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Return – The Rev. Stanford Adams – Communion Café

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I want to start today talking about the Gospel of Mark, the book of the Bible that we’ve been reading from for the last several weeks – with one exception – and that we’ll continue to hear from next week.

Here’s the premise that I want to start with: the Bible is a tool that can help us have an understanding, an experience of God. It’s a tool that can help challenge the ways we live, the ways we relate to each other, the ways we relate to the Holy. But like any tool, it’s more useful the more you know about it. I’ve heard the Bible compared to a telescope. The telescope can help you see the universe beyond it, but if you don’t know much about how a telescope works, then you’re not going to be very good at getting useful images from it. The Bible works the same way: the more we know about it, the better we’re able to use it get a glimpse of the Holy. So, today, I want to talk a little about the Gospel of Mark and how we might view the verses that we heard today, and how we might use these verses and really all of Mark’s Gospel to get a glimpse of the Holy for us.

There are four Gospels – accounts of Jesus’ life – in the New Testament, and they were all written after Jesus’ death. Mark is the first of the Gospels written down. Likely written in about 70 CE – Jesus died in approximately 30 CE, so this is a good 40 years – a generation or two – after Jesus died that Mark’s Gospel is written.

So, how did this Gospel get to us?

• First there was some event in history. Something happened.
• Stories of what happened circulated as oral traditions – these cultures are better at oral tradition than we are because it was a way of preserving stories and memories in places were few folks were literate. And in the case of Mark’s gospel, these circulated orally for perhaps 40 years before they were written down.
• Then they’re written in Greek.
• Someone made copies of these manuscrips – no Xerox machines, no scanners; it was a bunch of monks hand copying manuscrips and sometimes there are errors, and sometimes they would change the text to bend it a little more to an agenda that they had; there are thousands of manuscripts of New Testament texts, and many of them are different. Translators of the Bible before they can translate have to decide what the original is.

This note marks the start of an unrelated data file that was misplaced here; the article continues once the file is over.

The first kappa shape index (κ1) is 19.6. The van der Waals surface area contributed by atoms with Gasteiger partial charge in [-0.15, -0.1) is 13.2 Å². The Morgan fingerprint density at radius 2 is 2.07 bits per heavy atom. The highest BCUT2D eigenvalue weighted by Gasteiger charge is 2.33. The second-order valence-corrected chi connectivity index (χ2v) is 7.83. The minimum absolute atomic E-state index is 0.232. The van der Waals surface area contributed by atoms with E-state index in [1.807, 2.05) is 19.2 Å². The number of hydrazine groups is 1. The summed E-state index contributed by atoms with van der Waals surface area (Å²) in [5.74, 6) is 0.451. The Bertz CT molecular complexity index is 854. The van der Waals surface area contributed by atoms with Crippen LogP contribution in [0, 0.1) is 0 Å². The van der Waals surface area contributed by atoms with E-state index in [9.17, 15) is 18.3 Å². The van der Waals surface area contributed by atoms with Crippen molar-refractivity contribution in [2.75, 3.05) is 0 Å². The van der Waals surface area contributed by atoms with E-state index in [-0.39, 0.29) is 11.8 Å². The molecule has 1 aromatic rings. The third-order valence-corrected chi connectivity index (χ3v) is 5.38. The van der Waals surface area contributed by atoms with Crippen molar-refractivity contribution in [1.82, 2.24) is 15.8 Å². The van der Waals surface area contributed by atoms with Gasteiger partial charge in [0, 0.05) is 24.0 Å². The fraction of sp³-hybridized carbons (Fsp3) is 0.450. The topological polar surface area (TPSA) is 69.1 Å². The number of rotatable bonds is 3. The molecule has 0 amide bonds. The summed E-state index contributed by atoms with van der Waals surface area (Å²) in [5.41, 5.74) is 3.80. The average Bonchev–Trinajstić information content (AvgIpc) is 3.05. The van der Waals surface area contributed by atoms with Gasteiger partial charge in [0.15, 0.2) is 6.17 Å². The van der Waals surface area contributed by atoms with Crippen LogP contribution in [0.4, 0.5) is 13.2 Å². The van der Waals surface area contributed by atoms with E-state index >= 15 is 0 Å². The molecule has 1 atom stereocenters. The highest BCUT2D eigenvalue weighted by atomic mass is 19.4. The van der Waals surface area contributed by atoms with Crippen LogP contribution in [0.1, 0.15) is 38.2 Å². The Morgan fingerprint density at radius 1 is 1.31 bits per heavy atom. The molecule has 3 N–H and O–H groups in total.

• Then, of course, any Gospel has to be translated out of the Greek in which it was written to English. And that involves all of the translation choices that shade meaning for us one way or another.

What’s the point I’m making in all of this? The Gospel of Mark is a book written, edited, translated by people. People who had an experience somehow of the Holy and they wanted to record it. But I also want you to see that Mark wasn’t written for people in Texas in 2018.

And that means that there’s a lot that we don’t get. Historical references and customs that we don’t understand; sometimes these make a difference in the meaning of the text and sometimes they don’t. This can make Biblical texts seem a million miles removed from us, but sometimes they are closer than they first appear.

And there are lots of things we could say about the community to which the author of Mark is writing. The author of Mark is writing about 40 years after Jesus’ life to early followers of Jesus who have survived persecution. There were times and places in the Roman Empire when followers of Jesus were persecuted to greater or lesser degrees during the first 300 years after Jesus. Rome in 64 CE is one of those times – Emperor Nero needed a scapegoat after a fire burned much of Rome down – and he needed someone to blame other than his government’s poor disaster response – so he blamed the Christians and it led to a period of persecution. And there were similar persecutions in other places in the empire.

And Mark’s gospel was written for a community of folks who had survived this persecution. How might they have survived persecution? Maybe they hid; or maybe they renounced their faith, at least publicly; or maybe they betrayed others in their community so that they’d be let off the hook. The folks that Mark is writing for are the survivors, and many of the folks reading this would have a kind of survivor’s guilt. They are the folks who either got really lucky or they betrayed their faith in order to survive the persecutions.

Mark’s gospel is a message of second-chances for people who have fallen short. You know throughout Mark’s gospel the disciples don’t understand Jesus or their actions contradict his teachings – they don’t get it. This is a gospel of second chances for people who don’t get it.